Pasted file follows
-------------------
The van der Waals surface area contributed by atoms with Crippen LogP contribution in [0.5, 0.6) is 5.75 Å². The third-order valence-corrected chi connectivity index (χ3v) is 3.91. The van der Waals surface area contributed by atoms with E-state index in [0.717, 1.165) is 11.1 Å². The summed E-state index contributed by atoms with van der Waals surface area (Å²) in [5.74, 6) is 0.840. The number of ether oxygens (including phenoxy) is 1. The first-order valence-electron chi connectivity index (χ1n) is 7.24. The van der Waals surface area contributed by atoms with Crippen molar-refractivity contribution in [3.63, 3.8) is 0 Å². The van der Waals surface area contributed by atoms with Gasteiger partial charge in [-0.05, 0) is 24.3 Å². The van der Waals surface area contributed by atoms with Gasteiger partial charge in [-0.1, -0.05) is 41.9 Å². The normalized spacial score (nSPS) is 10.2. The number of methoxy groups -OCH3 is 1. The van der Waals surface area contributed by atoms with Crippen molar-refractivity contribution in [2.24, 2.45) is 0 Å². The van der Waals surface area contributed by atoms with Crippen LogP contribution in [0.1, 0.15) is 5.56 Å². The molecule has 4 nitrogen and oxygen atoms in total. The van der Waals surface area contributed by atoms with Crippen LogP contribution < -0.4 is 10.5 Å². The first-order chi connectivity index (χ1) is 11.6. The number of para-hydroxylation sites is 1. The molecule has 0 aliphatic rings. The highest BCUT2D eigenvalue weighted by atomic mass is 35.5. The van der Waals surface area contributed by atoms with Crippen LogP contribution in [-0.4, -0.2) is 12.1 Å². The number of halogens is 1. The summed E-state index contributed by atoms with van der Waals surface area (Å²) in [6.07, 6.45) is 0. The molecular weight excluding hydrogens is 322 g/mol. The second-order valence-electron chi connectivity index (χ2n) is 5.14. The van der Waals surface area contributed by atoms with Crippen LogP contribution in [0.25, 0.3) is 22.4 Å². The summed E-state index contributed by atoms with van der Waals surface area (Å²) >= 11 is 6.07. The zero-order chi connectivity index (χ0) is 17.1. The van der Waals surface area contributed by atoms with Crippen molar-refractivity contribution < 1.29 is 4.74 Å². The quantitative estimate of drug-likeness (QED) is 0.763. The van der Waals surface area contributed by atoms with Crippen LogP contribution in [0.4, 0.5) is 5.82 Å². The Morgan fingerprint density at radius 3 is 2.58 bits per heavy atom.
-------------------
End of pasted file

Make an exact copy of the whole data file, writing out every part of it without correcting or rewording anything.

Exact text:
The van der Waals surface area contributed by atoms with Crippen LogP contribution in [0.5, 0.6) is 5.75 Å². The third-order valence-corrected chi connectivity index (χ3v) is 3.91. The van der Waals surface area contributed by atoms with E-state index in [0.717, 1.165) is 11.1 Å². The summed E-state index contributed by atoms with van der Waals surface area (Å²) in [5.74, 6) is 0.840. The number of ether oxygens (including phenoxy) is 1. The first-order valence-electron chi connectivity index (χ1n) is 7.24. The van der Waals surface area contributed by atoms with Crippen molar-refractivity contribution in [3.63, 3.8) is 0 Å². The van der Waals surface area contributed by atoms with Gasteiger partial charge in [-0.05, 0) is 24.3 Å². The van der Waals surface area contributed by atoms with Gasteiger partial charge in [-0.1, -0.05) is 41.9 Å². The normalized spacial score (nSPS) is 10.2. The number of methoxy groups -OCH3 is 1. The van der Waals surface area contributed by atoms with Crippen molar-refractivity contribution in [2.24, 2.45) is 0 Å². The van der Waals surface area contributed by atoms with Crippen LogP contribution in [0.1, 0.15) is 5.56 Å². The molecule has 4 nitrogen and oxygen atoms in total. The van der Waals surface area contributed by atoms with Crippen LogP contribution < -0.4 is 10.5 Å². The first-order chi connectivity index (χ1) is 11.6. The number of para-hydroxylation sites is 1. The molecule has 0 aliphatic rings. The highest BCUT2D eigenvalue weighted by atomic mass is 35.5. The van der Waals surface area contributed by atoms with Crippen LogP contribution in [-0.4, -0.2) is 12.1 Å². The number of halogens is 1. The summed E-state index contributed by atoms with van der Waals surface area (Å²) in [6.07, 6.45) is 0. The molecular weight excluding hydrogens is 322 g/mol. The second-order valence-electron chi connectivity index (χ2n) is 5.14. The van der Waals surface area contributed by atoms with Crippen LogP contribution in [0.25, 0.3) is 22.4 Å². The summed E-state index contributed by atoms with van der Waals surface area (Å²) >= 11 is 6.07. The zero-order chi connectivity index (χ0) is 17.1. The van der Waals surface area contributed by atoms with Crippen molar-refractivity contribution < 1.29 is 4.74 Å². The quantitative estimate of drug-likeness (QED) is 0.763. The van der Waals surface area contributed by atoms with Crippen LogP contribution in [0.4, 0.5) is 5.82 Å². The Morgan fingerprint density at radius 3 is 2.58 bits per heavy atom.